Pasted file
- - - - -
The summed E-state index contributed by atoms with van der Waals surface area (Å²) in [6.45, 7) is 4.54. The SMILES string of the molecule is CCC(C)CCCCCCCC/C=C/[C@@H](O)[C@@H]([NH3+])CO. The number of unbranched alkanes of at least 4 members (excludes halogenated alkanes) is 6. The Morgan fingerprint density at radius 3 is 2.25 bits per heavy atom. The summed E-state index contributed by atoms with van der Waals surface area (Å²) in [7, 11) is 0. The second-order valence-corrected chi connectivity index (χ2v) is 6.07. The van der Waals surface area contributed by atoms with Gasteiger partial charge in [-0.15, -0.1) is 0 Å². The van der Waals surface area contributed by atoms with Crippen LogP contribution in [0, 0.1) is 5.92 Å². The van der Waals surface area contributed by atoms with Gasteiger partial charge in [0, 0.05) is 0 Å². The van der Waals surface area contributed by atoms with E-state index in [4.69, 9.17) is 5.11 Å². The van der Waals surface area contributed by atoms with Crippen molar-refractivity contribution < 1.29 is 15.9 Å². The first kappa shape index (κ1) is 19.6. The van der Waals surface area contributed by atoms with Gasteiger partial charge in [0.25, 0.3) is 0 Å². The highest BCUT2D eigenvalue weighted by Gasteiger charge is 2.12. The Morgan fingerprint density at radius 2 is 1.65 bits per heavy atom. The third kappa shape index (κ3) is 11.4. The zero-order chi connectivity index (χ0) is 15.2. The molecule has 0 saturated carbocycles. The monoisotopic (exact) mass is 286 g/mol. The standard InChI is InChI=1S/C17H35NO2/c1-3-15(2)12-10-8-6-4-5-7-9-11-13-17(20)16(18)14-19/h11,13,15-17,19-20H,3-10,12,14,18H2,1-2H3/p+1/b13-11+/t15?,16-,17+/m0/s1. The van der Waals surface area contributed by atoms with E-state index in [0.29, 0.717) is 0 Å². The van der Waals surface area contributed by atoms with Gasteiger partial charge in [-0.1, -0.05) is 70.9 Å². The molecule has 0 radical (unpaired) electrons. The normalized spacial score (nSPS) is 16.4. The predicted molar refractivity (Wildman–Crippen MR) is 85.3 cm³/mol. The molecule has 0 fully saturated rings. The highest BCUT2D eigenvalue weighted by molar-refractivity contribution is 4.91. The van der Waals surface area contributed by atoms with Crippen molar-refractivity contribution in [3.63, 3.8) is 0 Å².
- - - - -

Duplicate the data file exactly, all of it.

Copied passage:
The summed E-state index contributed by atoms with van der Waals surface area (Å²) in [6.45, 7) is 4.54. The SMILES string of the molecule is CCC(C)CCCCCCCC/C=C/[C@@H](O)[C@@H]([NH3+])CO. The number of unbranched alkanes of at least 4 members (excludes halogenated alkanes) is 6. The Morgan fingerprint density at radius 3 is 2.25 bits per heavy atom. The summed E-state index contributed by atoms with van der Waals surface area (Å²) in [7, 11) is 0. The second-order valence-corrected chi connectivity index (χ2v) is 6.07. The van der Waals surface area contributed by atoms with Gasteiger partial charge in [-0.15, -0.1) is 0 Å². The van der Waals surface area contributed by atoms with Crippen LogP contribution in [0, 0.1) is 5.92 Å². The van der Waals surface area contributed by atoms with Gasteiger partial charge in [0, 0.05) is 0 Å². The van der Waals surface area contributed by atoms with E-state index in [4.69, 9.17) is 5.11 Å². The van der Waals surface area contributed by atoms with Crippen molar-refractivity contribution < 1.29 is 15.9 Å². The first kappa shape index (κ1) is 19.6. The van der Waals surface area contributed by atoms with Gasteiger partial charge in [0.25, 0.3) is 0 Å². The highest BCUT2D eigenvalue weighted by Gasteiger charge is 2.12. The Morgan fingerprint density at radius 2 is 1.65 bits per heavy atom. The third kappa shape index (κ3) is 11.4. The zero-order chi connectivity index (χ0) is 15.2. The molecule has 0 saturated carbocycles. The monoisotopic (exact) mass is 286 g/mol. The standard InChI is InChI=1S/C17H35NO2/c1-3-15(2)12-10-8-6-4-5-7-9-11-13-17(20)16(18)14-19/h11,13,15-17,19-20H,3-10,12,14,18H2,1-2H3/p+1/b13-11+/t15?,16-,17+/m0/s1. The van der Waals surface area contributed by atoms with E-state index in [0.29, 0.717) is 0 Å². The van der Waals surface area contributed by atoms with Gasteiger partial charge in [-0.1, -0.05) is 70.9 Å². The molecule has 0 radical (unpaired) electrons. The normalized spacial score (nSPS) is 16.4. The predicted molar refractivity (Wildman–Crippen MR) is 85.3 cm³/mol. The molecule has 0 fully saturated rings. The highest BCUT2D eigenvalue weighted by molar-refractivity contribution is 4.91. The van der Waals surface area contributed by atoms with Crippen molar-refractivity contribution in [3.63, 3.8) is 0 Å².